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CS 3530 Operating Systems

Computer Architecture Review

CS 3530 Operating Systems. Dr. Ken Hoganson, Copyright 2008

Consists of Six Components: CPU: The Central Processing Unit.


The processor chip that can interpret and execute the instructions in a computer program (software).

Computing System

CS 3530 Operating Systems. Dr. Ken Hoganson, Copyright 2008

Main Memory: This is working storage for programs and information, which is used while the compute is turned on and running. Main memory is generally not permanent or fixed storage, its contents are wiped clean when the machine is power-down.

Computing System

CS 3530 Operating Systems. Dr. Ken Hoganson, Copyright 2008

Secondary Storage: This term covers a variety of types of devices to store and retrieve data, information, and software programs. Devices range in speed, amount of storage, and cost. These can include harddrives, floppy drives, ram-drives, CDs, etc.

Computing System

CS 3530 Operating Systems. Dr. Ken Hoganson, Copyright 2008

I/O Devices: This is a category of devices used to provide input to the machine, or display output for the user or to communicate with other computers. Devices in this category include: monitor, keyboard, mouse, network card, modem, camera, printers, scanners, etc.

Computing System

CS 3530 Operating Systems. Dr. Ken Hoganson, Copyright 2008

Bus: an electrical highway that is used to connect the components. The bus is multiple wires, so that many bits can be communicated between devices at the same time. It is typical for a computer system to have two or more buses.

6th Component: Operating System

CS 3530 Operating Systems. Dr. Ken Hoganson, Copyright 2008

The operating system includes low level software for controlling the hardware devices, as well as software for managing programs and the resources in the computer system. User interface typically a Graphical User Interface (GUI) though other types of interfaces are possible. Programming interface: a way for programmers to utilized portions of the operating system routines in developing software. Most of the operating system is software, which resides in secondary storage and is loaded into the computers memory when the computer boots-up. Usually, small portion of system code is stored in hardware in a chip, and may be called a Basic InputOutput System (BIOS), which contains instructions for loading and starting the operating system.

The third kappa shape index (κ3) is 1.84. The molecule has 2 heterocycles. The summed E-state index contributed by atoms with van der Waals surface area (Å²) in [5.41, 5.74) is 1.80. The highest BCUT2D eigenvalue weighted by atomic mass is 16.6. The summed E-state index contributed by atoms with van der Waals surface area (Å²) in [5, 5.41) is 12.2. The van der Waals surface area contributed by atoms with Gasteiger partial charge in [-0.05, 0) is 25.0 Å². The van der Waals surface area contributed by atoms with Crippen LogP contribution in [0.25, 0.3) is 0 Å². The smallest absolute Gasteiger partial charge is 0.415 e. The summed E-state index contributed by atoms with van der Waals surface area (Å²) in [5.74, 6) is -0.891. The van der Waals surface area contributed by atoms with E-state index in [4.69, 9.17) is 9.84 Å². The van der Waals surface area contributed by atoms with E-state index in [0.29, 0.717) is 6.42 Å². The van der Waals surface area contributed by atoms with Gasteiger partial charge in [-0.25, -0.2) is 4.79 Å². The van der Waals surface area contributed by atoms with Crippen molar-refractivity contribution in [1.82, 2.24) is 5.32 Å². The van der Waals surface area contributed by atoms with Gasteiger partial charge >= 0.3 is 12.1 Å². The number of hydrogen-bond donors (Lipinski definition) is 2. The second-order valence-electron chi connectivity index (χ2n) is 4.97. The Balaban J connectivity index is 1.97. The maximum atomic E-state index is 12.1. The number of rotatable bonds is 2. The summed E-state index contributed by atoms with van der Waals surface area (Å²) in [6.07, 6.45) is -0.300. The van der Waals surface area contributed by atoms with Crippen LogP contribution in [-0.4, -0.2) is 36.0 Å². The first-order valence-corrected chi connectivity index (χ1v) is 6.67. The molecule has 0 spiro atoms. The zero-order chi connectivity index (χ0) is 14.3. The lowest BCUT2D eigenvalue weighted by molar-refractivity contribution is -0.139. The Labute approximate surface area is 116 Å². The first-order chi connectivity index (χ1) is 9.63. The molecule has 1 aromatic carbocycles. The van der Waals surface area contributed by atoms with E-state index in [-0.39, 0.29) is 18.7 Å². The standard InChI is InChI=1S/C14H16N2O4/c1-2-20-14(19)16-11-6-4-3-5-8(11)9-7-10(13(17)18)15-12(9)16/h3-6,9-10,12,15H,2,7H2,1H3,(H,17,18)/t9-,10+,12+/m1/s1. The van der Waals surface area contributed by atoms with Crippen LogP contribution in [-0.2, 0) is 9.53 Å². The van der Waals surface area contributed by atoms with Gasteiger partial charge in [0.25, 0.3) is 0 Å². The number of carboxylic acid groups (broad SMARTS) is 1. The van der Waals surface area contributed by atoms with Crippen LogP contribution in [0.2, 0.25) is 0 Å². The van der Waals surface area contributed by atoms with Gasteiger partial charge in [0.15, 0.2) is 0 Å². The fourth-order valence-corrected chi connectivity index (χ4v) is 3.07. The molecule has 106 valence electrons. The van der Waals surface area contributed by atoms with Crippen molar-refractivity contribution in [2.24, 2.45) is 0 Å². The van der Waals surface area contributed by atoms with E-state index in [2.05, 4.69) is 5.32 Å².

The Central Processing Unit (CPU) CS 3530 Operating Systems. Dr. Ken Hoganson, Copyright 2008

contains the logic used to execute or process instructions a single chip that is the master of all the other devices in the system and any secondary processors. The CPU chip itself is quite small, the size of a fingernail or smaller. It is enveloped in a plastic or ceramic package The ceramic enclosure protects the fragile CPU, connects input and output wires to pins on the chip for easy connection to the rest of the computer system and is involved in transferring waste heat away from the chip. Depending on how fast the CPU operates, many chips can generate sufficient heat to cause internal failures unless the excess heat is dealt-with in some way.

Numbers

CS 3530 Operating Systems. Dr. Ken Hoganson, Copyright 2008

Inside the CPU everything is stored as numbers Represented inside the computer with binary digits. The binary number system has only two digits: zero and one. This two-digit system turns out to be convenient to build and manufacture using modern digital electronics technologies. A binary representation of the number eighteen for instance, looks like this in binary: 10010

Computer

CS 3530 Operating Systems. Dr. Ken Hoganson, Copyright 2008

All information that we manipulate must be translated at some point by the computer and computer software, into simple binary representations. The CPU operates on values represented as binary digits, and in fact, has no knowledge about the meaning of the binary numbers or what they represent in our world. It simple-mindedly manipulates the data represented by binary numbers as it is told to do so by its programs, which are also translated or converted into binary representations before the computer can work with them. The computer itself has no intelligence of its own, and all of its abilities are simply the result of capturing the intelligence and logic of its makers (both hardware designers and software programmers).

CPU Components

CS 3530 Operating Systems. Dr. Ken Hoganson, Copyright 2008

1. Registers: a set of temporary storage locations

add two numbers together, each number would first be loaded from memory into a register, prior to adding process. Result goes in a register

CPU Components

CS 3530 Operating Systems. Dr. Ken Hoganson, Copyright 2008

1. Registers: a set of temporary storage locations

add two numbers together, each number would first be loaded from memory into a register, prior to adding process. Result goes in a register

CPU Components

CS 3530 Operating Systems. Dr. Ken Hoganson, Copyright 2008

2. Arithmetic Logic Unit (ALU):